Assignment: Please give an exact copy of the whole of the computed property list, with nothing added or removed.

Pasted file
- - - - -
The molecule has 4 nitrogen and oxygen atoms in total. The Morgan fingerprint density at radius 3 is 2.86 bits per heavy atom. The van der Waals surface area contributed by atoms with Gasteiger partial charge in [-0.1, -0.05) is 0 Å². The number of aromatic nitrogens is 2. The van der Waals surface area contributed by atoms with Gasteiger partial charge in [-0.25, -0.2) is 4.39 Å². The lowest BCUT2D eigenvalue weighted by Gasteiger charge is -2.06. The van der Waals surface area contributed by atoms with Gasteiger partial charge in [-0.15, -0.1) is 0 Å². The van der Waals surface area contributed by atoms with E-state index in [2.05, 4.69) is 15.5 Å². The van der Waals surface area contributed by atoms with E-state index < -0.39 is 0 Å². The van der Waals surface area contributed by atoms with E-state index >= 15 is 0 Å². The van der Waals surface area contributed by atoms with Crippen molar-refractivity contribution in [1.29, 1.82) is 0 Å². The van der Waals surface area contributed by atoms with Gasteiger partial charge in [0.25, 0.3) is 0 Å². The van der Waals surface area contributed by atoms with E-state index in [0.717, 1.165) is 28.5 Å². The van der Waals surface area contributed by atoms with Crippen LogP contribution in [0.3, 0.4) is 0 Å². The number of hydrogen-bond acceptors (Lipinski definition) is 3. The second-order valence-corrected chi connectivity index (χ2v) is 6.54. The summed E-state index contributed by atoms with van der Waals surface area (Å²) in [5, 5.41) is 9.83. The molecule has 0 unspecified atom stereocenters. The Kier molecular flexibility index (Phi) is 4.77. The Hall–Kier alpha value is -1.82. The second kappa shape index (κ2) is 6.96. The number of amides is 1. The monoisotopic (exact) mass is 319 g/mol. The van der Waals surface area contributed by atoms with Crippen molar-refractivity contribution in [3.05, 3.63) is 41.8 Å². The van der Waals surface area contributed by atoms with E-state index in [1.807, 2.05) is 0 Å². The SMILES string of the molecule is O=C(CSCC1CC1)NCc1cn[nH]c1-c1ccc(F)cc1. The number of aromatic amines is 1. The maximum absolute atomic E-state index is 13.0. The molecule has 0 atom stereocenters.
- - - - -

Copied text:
The molecule has 4 nitrogen and oxygen atoms in total. The Morgan fingerprint density at radius 3 is 2.86 bits per heavy atom. The van der Waals surface area contributed by atoms with Gasteiger partial charge in [-0.1, -0.05) is 0 Å². The number of aromatic nitrogens is 2. The van der Waals surface area contributed by atoms with Gasteiger partial charge in [-0.25, -0.2) is 4.39 Å². The lowest BCUT2D eigenvalue weighted by Gasteiger charge is -2.06. The van der Waals surface area contributed by atoms with Gasteiger partial charge in [-0.15, -0.1) is 0 Å². The van der Waals surface area contributed by atoms with E-state index in [2.05, 4.69) is 15.5 Å². The van der Waals surface area contributed by atoms with E-state index < -0.39 is 0 Å². The van der Waals surface area contributed by atoms with E-state index >= 15 is 0 Å². The van der Waals surface area contributed by atoms with Crippen molar-refractivity contribution in [1.29, 1.82) is 0 Å². The van der Waals surface area contributed by atoms with Gasteiger partial charge in [0.25, 0.3) is 0 Å². The van der Waals surface area contributed by atoms with E-state index in [0.717, 1.165) is 28.5 Å². The van der Waals surface area contributed by atoms with Crippen LogP contribution in [0.3, 0.4) is 0 Å². The number of hydrogen-bond acceptors (Lipinski definition) is 3. The second-order valence-corrected chi connectivity index (χ2v) is 6.54. The summed E-state index contributed by atoms with van der Waals surface area (Å²) in [5, 5.41) is 9.83. The molecule has 0 unspecified atom stereocenters. The Kier molecular flexibility index (Phi) is 4.77. The Hall–Kier alpha value is -1.82. The second kappa shape index (κ2) is 6.96. The number of amides is 1. The monoisotopic (exact) mass is 319 g/mol. The van der Waals surface area contributed by atoms with Crippen molar-refractivity contribution in [3.05, 3.63) is 41.8 Å². The van der Waals surface area contributed by atoms with E-state index in [1.807, 2.05) is 0 Å². The SMILES string of the molecule is O=C(CSCC1CC1)NCc1cn[nH]c1-c1ccc(F)cc1. The number of aromatic amines is 1. The maximum absolute atomic E-state index is 13.0. The molecule has 0 atom stereocenters.